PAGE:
Is mandatory quarantine the answer to contain Ebola outbreak in the USA?

Dr. Craig Spencer, a New York based physician who cared for Ebola patients through Doctors Without Borders, is now in isolation at Bellevue Hospital receiving care.

Dr. Craig Spencer, a New York- based physician who cared for Ebola patients through Doctors Without Borders, is now in isolation at Bellevue Hospital receiving care.

On Saturday, October 25, The World Health Organization (WHO) released figures which show that more than 10,000 persons have been infected with Ebola, with almost 5,000 dying from the disease as the infection rate grows internationally.

However, those infected with the disease since the outbreak began in March, are confined mainly to three West African countries: Liberia, Sierra Leone and Guinea. 20 cases were reported in Nigeria, which has now been declared Ebola-free, one in Mali, four in the United States, one in Spain and one in Senegal. In the United States, one person, Thomas Eric Duncan, a Liberian national who was visiting family in Texas, has died from the disease.

The other infected persons are all health care workers who either cared for Duncan or other infected persons while performing humanitarian missions in the countries ravaged by the disease. So debate now rages about the actions taken by governors in Illinois, Florida, New York and New Jersey in enforcing mandatory quarantine for any person who returns to US soil after being in contact with Ebloa-infected individuals in West Africa.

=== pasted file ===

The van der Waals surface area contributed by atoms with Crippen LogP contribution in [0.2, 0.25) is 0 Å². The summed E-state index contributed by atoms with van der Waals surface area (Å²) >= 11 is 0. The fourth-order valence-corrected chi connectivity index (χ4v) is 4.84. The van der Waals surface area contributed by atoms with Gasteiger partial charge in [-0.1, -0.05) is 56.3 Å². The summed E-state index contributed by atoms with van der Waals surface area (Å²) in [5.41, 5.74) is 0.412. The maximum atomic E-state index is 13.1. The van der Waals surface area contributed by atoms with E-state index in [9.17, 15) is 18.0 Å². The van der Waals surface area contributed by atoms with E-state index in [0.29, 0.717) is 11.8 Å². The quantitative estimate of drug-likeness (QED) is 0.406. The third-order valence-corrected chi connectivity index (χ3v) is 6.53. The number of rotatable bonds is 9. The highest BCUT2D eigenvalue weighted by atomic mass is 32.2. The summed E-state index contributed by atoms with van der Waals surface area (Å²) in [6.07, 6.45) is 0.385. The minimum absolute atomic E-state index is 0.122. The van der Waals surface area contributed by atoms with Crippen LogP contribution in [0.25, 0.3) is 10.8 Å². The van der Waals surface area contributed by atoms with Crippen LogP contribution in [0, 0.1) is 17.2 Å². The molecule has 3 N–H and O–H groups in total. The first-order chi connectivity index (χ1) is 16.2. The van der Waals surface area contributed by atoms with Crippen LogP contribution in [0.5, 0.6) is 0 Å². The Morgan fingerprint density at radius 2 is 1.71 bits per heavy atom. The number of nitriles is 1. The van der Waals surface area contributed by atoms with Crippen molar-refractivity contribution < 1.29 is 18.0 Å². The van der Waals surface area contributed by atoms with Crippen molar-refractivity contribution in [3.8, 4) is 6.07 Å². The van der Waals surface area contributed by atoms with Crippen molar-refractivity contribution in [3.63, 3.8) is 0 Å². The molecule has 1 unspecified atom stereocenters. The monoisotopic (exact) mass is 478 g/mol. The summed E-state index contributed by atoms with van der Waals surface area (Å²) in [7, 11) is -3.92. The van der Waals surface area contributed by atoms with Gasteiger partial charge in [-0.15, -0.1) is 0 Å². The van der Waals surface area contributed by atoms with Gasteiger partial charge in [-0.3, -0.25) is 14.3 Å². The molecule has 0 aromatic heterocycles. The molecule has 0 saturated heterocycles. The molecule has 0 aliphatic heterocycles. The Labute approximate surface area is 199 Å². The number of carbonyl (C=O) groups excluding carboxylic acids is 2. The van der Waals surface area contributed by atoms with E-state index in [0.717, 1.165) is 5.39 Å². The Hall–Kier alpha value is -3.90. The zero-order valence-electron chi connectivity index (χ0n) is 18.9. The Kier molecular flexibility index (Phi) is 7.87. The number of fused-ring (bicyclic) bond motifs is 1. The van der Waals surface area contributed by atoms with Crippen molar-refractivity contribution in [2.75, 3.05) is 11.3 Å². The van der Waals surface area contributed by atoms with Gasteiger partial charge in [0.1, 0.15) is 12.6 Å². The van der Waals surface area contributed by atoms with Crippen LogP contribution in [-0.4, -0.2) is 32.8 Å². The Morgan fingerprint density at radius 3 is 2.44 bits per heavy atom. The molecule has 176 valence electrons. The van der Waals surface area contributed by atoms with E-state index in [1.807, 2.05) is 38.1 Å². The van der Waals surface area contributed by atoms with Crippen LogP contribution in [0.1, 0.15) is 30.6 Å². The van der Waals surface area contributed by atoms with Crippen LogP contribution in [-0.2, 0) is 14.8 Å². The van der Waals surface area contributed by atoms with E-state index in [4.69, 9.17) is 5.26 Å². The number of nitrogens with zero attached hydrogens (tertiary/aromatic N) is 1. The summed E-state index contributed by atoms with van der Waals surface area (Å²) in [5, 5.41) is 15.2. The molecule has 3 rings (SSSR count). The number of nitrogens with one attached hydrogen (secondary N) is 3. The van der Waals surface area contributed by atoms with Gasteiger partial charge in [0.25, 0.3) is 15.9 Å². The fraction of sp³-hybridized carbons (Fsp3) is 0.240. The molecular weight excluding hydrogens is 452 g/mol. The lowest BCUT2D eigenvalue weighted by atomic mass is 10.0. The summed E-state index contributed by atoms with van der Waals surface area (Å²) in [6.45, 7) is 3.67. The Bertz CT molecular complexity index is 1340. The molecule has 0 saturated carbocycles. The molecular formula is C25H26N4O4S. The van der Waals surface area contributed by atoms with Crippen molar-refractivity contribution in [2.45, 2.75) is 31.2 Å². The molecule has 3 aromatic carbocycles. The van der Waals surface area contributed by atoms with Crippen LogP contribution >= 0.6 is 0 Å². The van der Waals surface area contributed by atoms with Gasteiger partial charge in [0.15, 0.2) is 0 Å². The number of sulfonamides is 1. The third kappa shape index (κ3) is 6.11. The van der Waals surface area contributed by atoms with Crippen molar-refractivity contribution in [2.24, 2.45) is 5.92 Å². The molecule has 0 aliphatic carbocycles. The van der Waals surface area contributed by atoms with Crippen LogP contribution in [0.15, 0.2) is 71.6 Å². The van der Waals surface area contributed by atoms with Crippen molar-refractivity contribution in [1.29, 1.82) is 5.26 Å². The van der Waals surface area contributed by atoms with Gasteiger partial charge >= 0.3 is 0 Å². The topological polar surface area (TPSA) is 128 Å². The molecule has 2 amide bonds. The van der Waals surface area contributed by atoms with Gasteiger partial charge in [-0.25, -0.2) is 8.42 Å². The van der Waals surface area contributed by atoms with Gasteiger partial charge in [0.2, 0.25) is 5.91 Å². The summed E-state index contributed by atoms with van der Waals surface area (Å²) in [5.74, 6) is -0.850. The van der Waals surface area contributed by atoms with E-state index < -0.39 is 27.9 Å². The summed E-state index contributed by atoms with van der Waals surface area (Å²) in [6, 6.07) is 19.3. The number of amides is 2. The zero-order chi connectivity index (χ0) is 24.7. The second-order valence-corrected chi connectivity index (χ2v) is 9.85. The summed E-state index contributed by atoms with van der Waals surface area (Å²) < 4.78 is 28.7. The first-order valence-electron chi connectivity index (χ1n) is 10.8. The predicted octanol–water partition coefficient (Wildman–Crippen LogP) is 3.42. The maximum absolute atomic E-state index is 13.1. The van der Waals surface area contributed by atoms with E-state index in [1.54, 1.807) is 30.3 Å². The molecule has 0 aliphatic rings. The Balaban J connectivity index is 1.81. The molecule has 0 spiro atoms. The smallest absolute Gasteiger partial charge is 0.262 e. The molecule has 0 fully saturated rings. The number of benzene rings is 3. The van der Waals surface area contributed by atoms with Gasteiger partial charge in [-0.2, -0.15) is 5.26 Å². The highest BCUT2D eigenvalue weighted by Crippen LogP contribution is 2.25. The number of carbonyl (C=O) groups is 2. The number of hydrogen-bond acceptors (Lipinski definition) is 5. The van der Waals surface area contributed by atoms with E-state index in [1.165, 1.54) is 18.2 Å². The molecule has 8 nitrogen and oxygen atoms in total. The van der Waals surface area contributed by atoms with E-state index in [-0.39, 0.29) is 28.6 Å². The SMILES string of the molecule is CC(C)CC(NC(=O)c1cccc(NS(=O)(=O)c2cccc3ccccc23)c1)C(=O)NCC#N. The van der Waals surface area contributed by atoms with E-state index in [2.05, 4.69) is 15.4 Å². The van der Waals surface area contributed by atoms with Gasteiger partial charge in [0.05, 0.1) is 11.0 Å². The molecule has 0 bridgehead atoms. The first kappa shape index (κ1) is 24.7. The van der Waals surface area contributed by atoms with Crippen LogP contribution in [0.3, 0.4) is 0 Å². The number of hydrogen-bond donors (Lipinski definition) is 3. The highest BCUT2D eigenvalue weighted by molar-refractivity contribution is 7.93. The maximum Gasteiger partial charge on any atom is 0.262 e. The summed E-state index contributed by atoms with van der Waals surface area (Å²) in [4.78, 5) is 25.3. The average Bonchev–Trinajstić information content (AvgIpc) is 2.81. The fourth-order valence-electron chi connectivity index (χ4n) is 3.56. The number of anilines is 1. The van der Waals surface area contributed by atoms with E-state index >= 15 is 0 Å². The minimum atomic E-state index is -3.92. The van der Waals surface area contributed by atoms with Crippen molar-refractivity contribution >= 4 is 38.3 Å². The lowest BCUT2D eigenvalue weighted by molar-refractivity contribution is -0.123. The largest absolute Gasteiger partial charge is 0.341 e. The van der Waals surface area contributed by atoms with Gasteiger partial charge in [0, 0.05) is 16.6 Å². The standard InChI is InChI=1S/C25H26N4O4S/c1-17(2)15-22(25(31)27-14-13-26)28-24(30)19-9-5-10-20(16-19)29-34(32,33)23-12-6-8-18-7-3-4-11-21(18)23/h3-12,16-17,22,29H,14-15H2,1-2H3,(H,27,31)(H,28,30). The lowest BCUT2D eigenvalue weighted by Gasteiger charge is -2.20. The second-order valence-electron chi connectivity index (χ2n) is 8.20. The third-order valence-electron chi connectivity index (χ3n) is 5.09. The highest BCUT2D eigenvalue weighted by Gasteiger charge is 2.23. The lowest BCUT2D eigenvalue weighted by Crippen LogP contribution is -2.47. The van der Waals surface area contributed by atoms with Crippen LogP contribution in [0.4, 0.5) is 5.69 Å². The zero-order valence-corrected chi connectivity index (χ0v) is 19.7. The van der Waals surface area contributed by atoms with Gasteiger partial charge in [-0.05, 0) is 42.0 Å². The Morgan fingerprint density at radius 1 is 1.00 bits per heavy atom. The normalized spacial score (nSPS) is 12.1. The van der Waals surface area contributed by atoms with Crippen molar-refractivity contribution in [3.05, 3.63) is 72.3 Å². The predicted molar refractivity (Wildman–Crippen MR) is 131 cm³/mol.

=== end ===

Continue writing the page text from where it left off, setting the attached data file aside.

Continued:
This action comes on the heels of New York-based Doctors Without Borders physician Craig Spencer, 33, who was transported to Bellevue Hospital in lower Manhattan on Thursday, October 23, where he later tested positive for Ebola. Spencer returned from a mission caring for Ebola patients on October 17 and though he self-monitored, and contacted medical officials when his temperature spiked, his actions caused panic among New Yorkers, some of whom believe that he placed others at risk by failing to place himself into quarantine immediately upon his return to the USA, as a precautionary measure.

ABC medical director Dr. Richard Besser, who has himself travelled to Liberia to work with Ebola-stricken patients, warns that the guidelines issued by the Centers for Disease Control (CDC), where he previously worked, are sufficient. Those guidelines require people returning to the US from Ebola-stricken areas take their temperature twice per day for 21 days, as Besser did, and immediately report to the hospital if a high temperature occurs. But Governors Andrew Cuomo (D-New York) and Chris Christie (R- New Jersey), beg to differ, insisting that mandatory quarantine is the only way to safeguard the public. Who is right?

9/11 Memorial Museum Dedication Ceremony uplifts, inspires


President Barack Obama, First Lady Michelle Obama, Former NYC Mayor and 9/11 board chairman Michael Bloomberg, view the 9/11/ Memorial Museum with Former President Bill Clinton and Former Secretary of State Hillary Clinton.

By Carmen Glover

U.S. President Barack Obama led a high-powered contingent of politicians to dedicate the 9/11 Memorial Museum in Lower Manhattan yesterday in a ceremony that was uplifting and inspiring. Dignitaries, families of the survivors and viewers who watched the ceremony live on television or as it streamed online, were first treated to musical renditions from various choirs as the ceremony got underway. Former New York City Mayor Michael Bloomberg, chairman of the 9/11 board of directors, took the stage to deliver a poignant speech.